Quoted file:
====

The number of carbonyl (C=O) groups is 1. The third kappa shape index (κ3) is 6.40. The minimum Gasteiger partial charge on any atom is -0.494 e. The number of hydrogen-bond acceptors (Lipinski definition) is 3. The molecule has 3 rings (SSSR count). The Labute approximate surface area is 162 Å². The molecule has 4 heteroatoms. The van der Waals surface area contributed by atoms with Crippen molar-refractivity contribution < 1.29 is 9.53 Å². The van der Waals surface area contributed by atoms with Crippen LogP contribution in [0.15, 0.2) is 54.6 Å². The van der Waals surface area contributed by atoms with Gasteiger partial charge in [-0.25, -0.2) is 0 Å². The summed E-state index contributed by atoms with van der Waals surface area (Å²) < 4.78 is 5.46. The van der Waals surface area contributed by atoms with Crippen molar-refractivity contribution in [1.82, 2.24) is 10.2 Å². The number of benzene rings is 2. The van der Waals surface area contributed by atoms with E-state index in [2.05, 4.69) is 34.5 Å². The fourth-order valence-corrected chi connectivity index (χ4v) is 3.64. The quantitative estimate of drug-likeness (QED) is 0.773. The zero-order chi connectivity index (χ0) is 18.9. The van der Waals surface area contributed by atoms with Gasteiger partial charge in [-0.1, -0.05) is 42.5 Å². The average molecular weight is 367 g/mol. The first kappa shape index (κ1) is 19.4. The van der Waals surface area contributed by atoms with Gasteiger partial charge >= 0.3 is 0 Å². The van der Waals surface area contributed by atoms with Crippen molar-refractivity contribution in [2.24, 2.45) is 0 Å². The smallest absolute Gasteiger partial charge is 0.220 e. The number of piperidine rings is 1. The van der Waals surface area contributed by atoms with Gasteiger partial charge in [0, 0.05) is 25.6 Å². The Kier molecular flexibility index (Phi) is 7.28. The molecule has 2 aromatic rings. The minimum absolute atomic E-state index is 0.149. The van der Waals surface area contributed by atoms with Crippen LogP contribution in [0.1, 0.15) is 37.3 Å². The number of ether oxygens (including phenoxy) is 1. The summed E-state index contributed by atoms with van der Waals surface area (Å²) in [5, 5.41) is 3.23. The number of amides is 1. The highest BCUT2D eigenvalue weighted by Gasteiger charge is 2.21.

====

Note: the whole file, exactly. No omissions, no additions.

The number of carbonyl (C=O) groups is 1. The third kappa shape index (κ3) is 6.40. The minimum Gasteiger partial charge on any atom is -0.494 e. The number of hydrogen-bond acceptors (Lipinski definition) is 3. The molecule has 3 rings (SSSR count). The Labute approximate surface area is 162 Å². The molecule has 4 heteroatoms. The van der Waals surface area contributed by atoms with Crippen molar-refractivity contribution < 1.29 is 9.53 Å². The van der Waals surface area contributed by atoms with Crippen LogP contribution in [0.15, 0.2) is 54.6 Å². The van der Waals surface area contributed by atoms with Gasteiger partial charge in [-0.25, -0.2) is 0 Å². The summed E-state index contributed by atoms with van der Waals surface area (Å²) < 4.78 is 5.46. The van der Waals surface area contributed by atoms with Crippen molar-refractivity contribution in [1.82, 2.24) is 10.2 Å². The number of benzene rings is 2. The van der Waals surface area contributed by atoms with E-state index in [2.05, 4.69) is 34.5 Å². The fourth-order valence-corrected chi connectivity index (χ4v) is 3.64. The quantitative estimate of drug-likeness (QED) is 0.773. The zero-order chi connectivity index (χ0) is 18.9. The van der Waals surface area contributed by atoms with Gasteiger partial charge in [-0.1, -0.05) is 42.5 Å². The average molecular weight is 367 g/mol. The first kappa shape index (κ1) is 19.4. The van der Waals surface area contributed by atoms with Gasteiger partial charge >= 0.3 is 0 Å². The van der Waals surface area contributed by atoms with Crippen molar-refractivity contribution in [2.24, 2.45) is 0 Å². The smallest absolute Gasteiger partial charge is 0.220 e. The number of piperidine rings is 1. The van der Waals surface area contributed by atoms with Gasteiger partial charge in [0, 0.05) is 25.6 Å². The Kier molecular flexibility index (Phi) is 7.28. The molecule has 2 aromatic rings. The minimum absolute atomic E-state index is 0.149. The van der Waals surface area contributed by atoms with Crippen LogP contribution in [0.1, 0.15) is 37.3 Å². The number of ether oxygens (including phenoxy) is 1. The summed E-state index contributed by atoms with van der Waals surface area (Å²) in [5, 5.41) is 3.23. The number of amides is 1. The highest BCUT2D eigenvalue weighted by Gasteiger charge is 2.21.